Man proposes and disposes. He and he alone can determine whether he is completely master of himself, that is, whether he maintains the body of his desires, daily more formidable, in a state of anarchy. Poetry teaches him to. It bears within itself the perfect compensation for the miseries we endure. It can also be an organizer, if ever, as the result of a less intimate disappointment, we contemplate taking it seriously. The time is coming when it decrees the end of money and by itself will break the bread of heaven for the earth! There will still be gatherings on the public square, and movements you never dared hope participate in. Farewell to absurd choices, the dreams of dark abyss, rivalries, the prolonged patience, the flight of seasons, the artificial order of ideas, the ramp of danger, time for everything! May you only take the trouble to practice poetry. Is it not incumbent upon us, who are already living off it, to try and impose what we hold to be our case for further inquiry?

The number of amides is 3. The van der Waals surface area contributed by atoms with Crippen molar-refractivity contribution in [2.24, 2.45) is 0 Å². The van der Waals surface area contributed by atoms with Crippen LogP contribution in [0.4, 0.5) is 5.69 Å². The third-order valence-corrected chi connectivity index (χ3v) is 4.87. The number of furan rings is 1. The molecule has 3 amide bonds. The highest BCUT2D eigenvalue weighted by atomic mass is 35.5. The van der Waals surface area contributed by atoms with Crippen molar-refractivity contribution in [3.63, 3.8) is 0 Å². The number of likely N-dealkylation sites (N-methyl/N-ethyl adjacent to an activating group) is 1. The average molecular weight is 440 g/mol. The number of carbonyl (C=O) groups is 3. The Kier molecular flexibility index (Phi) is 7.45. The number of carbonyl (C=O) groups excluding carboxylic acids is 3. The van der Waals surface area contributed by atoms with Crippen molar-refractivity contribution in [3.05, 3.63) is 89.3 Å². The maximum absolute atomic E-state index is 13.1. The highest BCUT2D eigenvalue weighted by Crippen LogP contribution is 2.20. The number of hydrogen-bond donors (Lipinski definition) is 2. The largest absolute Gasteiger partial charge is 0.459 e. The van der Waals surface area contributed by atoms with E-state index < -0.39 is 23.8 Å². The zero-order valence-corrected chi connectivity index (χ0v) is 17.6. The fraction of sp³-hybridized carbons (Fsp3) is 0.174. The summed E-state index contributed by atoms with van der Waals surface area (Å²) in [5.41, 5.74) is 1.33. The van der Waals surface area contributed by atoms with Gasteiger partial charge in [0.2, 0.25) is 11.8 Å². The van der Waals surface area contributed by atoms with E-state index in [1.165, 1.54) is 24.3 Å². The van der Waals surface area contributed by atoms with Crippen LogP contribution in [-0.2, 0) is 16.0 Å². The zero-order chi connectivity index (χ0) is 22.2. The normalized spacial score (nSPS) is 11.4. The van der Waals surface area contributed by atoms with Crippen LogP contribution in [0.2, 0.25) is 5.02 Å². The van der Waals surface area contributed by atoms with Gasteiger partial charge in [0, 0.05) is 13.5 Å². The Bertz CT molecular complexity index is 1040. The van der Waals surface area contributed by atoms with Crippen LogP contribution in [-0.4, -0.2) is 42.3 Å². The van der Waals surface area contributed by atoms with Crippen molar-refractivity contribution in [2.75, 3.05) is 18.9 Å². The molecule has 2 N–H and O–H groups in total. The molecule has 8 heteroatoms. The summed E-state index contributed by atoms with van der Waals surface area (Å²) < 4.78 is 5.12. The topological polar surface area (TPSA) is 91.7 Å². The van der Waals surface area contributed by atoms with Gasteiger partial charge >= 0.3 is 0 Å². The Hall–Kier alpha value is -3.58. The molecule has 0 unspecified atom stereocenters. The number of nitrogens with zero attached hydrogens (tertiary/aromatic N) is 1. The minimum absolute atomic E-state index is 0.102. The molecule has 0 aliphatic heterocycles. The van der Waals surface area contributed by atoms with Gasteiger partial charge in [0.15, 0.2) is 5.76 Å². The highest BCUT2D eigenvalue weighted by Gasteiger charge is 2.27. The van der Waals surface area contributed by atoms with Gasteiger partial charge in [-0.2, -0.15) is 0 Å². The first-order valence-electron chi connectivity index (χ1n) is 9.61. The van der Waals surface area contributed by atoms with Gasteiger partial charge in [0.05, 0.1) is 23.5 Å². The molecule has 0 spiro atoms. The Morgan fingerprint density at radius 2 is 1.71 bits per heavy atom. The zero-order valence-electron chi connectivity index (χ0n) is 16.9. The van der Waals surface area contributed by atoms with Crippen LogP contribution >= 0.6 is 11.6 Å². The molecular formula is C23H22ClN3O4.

– from the “Manifesto of Surrealism (1924)” in Manifestoes of Surrealism by André Breton, translated by Richard Seaver and Helen R. Lane.